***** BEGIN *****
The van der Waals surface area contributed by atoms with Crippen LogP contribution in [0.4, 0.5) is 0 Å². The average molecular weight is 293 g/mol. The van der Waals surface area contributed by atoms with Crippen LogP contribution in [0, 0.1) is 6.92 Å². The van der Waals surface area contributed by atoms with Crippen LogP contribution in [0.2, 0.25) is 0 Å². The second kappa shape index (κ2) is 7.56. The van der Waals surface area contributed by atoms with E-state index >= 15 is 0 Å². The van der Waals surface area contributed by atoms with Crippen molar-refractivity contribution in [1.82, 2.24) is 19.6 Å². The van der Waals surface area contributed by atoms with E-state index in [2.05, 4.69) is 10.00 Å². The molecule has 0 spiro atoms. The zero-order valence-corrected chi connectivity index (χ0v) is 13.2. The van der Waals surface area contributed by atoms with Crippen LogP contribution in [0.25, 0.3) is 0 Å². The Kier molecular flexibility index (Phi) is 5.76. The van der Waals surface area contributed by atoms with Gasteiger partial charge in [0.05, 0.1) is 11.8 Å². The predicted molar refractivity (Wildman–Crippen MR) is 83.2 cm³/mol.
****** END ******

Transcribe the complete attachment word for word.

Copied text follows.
The van der Waals surface area contributed by atoms with Crippen LogP contribution in [0.4, 0.5) is 0 Å². The average molecular weight is 293 g/mol. The van der Waals surface area contributed by atoms with Crippen LogP contribution in [0, 0.1) is 6.92 Å². The van der Waals surface area contributed by atoms with Crippen LogP contribution in [0.2, 0.25) is 0 Å². The second kappa shape index (κ2) is 7.56. The van der Waals surface area contributed by atoms with E-state index >= 15 is 0 Å². The van der Waals surface area contributed by atoms with Crippen molar-refractivity contribution in [1.82, 2.24) is 19.6 Å². The van der Waals surface area contributed by atoms with E-state index in [2.05, 4.69) is 10.00 Å². The molecule has 0 spiro atoms. The zero-order valence-corrected chi connectivity index (χ0v) is 13.2. The van der Waals surface area contributed by atoms with Crippen LogP contribution in [0.25, 0.3) is 0 Å². The Kier molecular flexibility index (Phi) is 5.76. The van der Waals surface area contributed by atoms with Gasteiger partial charge in [0.05, 0.1) is 11.8 Å². The predicted molar refractivity (Wildman–Crippen MR) is 83.2 cm³/mol.